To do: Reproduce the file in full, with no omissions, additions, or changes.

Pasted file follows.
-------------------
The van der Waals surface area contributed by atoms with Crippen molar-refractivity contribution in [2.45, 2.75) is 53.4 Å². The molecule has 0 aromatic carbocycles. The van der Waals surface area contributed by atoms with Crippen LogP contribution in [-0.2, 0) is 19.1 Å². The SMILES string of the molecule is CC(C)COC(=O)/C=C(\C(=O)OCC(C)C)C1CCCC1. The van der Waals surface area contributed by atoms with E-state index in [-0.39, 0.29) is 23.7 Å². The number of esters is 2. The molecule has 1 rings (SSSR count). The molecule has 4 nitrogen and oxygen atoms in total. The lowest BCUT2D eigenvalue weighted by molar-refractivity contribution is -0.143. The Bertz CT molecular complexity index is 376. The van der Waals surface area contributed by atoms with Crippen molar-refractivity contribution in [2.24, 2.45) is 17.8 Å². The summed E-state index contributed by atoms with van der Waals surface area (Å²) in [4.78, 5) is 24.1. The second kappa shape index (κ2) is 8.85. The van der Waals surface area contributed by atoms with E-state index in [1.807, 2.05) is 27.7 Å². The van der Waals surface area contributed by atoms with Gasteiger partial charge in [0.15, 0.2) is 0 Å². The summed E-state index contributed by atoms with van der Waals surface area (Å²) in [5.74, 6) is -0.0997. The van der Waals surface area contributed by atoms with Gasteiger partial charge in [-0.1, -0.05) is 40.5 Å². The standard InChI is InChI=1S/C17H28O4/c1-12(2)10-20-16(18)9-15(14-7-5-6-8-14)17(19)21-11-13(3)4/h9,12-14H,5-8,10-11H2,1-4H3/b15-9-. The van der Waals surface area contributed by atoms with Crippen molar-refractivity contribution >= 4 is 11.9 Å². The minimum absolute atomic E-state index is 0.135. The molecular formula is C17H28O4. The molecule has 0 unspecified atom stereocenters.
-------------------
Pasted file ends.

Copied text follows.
The van der Waals surface area contributed by atoms with Crippen molar-refractivity contribution in [2.45, 2.75) is 53.4 Å². The molecule has 0 aromatic carbocycles. The van der Waals surface area contributed by atoms with Crippen LogP contribution in [-0.2, 0) is 19.1 Å². The SMILES string of the molecule is CC(C)COC(=O)/C=C(\C(=O)OCC(C)C)C1CCCC1. The van der Waals surface area contributed by atoms with E-state index in [-0.39, 0.29) is 23.7 Å². The number of esters is 2. The molecule has 1 rings (SSSR count). The molecule has 4 nitrogen and oxygen atoms in total. The lowest BCUT2D eigenvalue weighted by molar-refractivity contribution is -0.143. The Bertz CT molecular complexity index is 376. The van der Waals surface area contributed by atoms with Crippen molar-refractivity contribution in [2.24, 2.45) is 17.8 Å². The summed E-state index contributed by atoms with van der Waals surface area (Å²) in [4.78, 5) is 24.1. The second kappa shape index (κ2) is 8.85. The van der Waals surface area contributed by atoms with E-state index in [1.807, 2.05) is 27.7 Å². The van der Waals surface area contributed by atoms with Gasteiger partial charge in [0.15, 0.2) is 0 Å². The summed E-state index contributed by atoms with van der Waals surface area (Å²) in [5.74, 6) is -0.0997. The van der Waals surface area contributed by atoms with Gasteiger partial charge in [-0.1, -0.05) is 40.5 Å². The standard InChI is InChI=1S/C17H28O4/c1-12(2)10-20-16(18)9-15(14-7-5-6-8-14)17(19)21-11-13(3)4/h9,12-14H,5-8,10-11H2,1-4H3/b15-9-. The van der Waals surface area contributed by atoms with Crippen molar-refractivity contribution >= 4 is 11.9 Å². The minimum absolute atomic E-state index is 0.135. The molecular formula is C17H28O4. The molecule has 0 unspecified atom stereocenters.